An artifact is something of cultural and/or historical significance. The team behind the superyacht Artefact asserts she represents the same ideas. She has radically different—to say the least—styling, highlighted by tons (literally) of glass and window shapes never before seen. Artefact also incorporates propulsion technology never previously used aboard yachts. In addition, significant environmental-minded technology supports her overall operations. All in a project marking a family’s first-ever yacht.
Artefact is the real name of a 262-footer (80-meter) under construction at Nobiskrug. Previously known as Project 790, the yacht has been kept pretty confidential. At a model unveiling and press event at the Monaco Yacht Show today, some of the key personnel involved divulged some truly eye-opening details.
For instance, naval architect Greg Marshall says the styling sprang from an office-wide concept competition a few years back. Their goal was to re-invent a 180-footer (55-meter). Geoff Harrington, a senior designer in his studio, came up with the spirit of what’s seen here. The shapes and sizes of the windows simply are unheard of in yachting, along with far more glass: bigger panes, as well as curved ones. By chance, Marshall says, a captain working with a family seeking to build their first yacht contacted him. Since the family wanted something quite different than in existence, Marshall showed the captain Harrington’s design.
The captain, Aaron Clark, alerted the family to the design, and they loved it. Just one request: make it bigger. While she grew a few times on paper, Artefact never strayed from “the purity of the design concept,” Marshall says. With the size finally set, along with a must-have hybrid propulsion system, Clark and Marshall sought Nobiskrug to make her come to fruition.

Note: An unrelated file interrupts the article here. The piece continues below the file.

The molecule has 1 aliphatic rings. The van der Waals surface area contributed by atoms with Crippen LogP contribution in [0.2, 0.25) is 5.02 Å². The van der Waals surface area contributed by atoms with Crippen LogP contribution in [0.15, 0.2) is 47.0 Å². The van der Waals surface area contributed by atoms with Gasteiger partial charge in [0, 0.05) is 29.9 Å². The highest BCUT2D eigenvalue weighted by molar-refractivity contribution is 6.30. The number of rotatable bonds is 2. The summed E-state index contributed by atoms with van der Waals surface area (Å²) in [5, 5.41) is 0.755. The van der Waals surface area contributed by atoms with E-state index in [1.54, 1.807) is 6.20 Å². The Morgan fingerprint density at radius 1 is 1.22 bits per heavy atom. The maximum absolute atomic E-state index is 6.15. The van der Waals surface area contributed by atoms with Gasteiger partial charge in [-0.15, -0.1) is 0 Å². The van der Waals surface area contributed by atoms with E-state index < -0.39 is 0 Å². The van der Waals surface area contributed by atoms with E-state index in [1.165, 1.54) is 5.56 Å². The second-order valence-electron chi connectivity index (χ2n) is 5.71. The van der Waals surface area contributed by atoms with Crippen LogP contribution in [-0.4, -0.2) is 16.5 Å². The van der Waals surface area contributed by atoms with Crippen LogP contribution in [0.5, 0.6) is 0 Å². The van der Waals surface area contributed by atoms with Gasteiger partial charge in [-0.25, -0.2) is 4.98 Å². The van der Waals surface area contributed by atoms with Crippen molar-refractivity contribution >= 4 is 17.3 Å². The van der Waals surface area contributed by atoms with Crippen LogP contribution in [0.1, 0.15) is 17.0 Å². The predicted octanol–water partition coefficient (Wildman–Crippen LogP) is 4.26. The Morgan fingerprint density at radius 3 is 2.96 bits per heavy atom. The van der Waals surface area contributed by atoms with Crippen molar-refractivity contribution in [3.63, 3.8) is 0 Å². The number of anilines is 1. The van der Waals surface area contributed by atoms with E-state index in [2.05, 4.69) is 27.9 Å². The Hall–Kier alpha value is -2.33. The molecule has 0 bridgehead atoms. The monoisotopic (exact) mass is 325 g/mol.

The technical challenges behind Artefact, with a steel hull and composite superstructure, are many. For instance, the above-mentioned glass totals 70 tons, according to Marshall. For another example, ABB developed the hybrid-propulsion system that, while a first for yachting, is proven technology. It employs a DC bus and batteries, along with azipods and variable-speed Caterpillar 3516 gensets that are Tier III compliant. (Tier III is a strict low-emission regulation.) The hybrid system reduces sound, vibration, fuel burn, and emissions, plus mimics Dynamic Positioning. The owner believes Artefact should make little to no impact on the seafloor. Furthermore, solar panels “feed” the batteries.
Feeding the owner’s and his family’s soul: the views. Artefact has so much glass, and so many unusual windows, to ensure far better experiences while cruising. Minimal mullions ensure the same thing. Nobiskrug says Artefact has the highest ratio of glass to LOA for any yacht in her size range, too.
Unfortunately, Reymond Langton Design is still keeping most interior details quiet. However, Pascale Reymond, co-founder of the firm, says the window shapes and sizes were “a springboard” for the general arrangement and decor. They, along with the technological achievements, allow for “a clever yacht” with several cozy areas, and unexpected room locations. The master suite sits aft, not forward, for instance. There’s no concern here over sound or vibration transfer from the engine room. Guest entertainment spaces, meanwhile, are in low-acceleration areas.
More information about Artefact should come when she launches next year. She’ll further appear at the Monaco Yacht Show next September.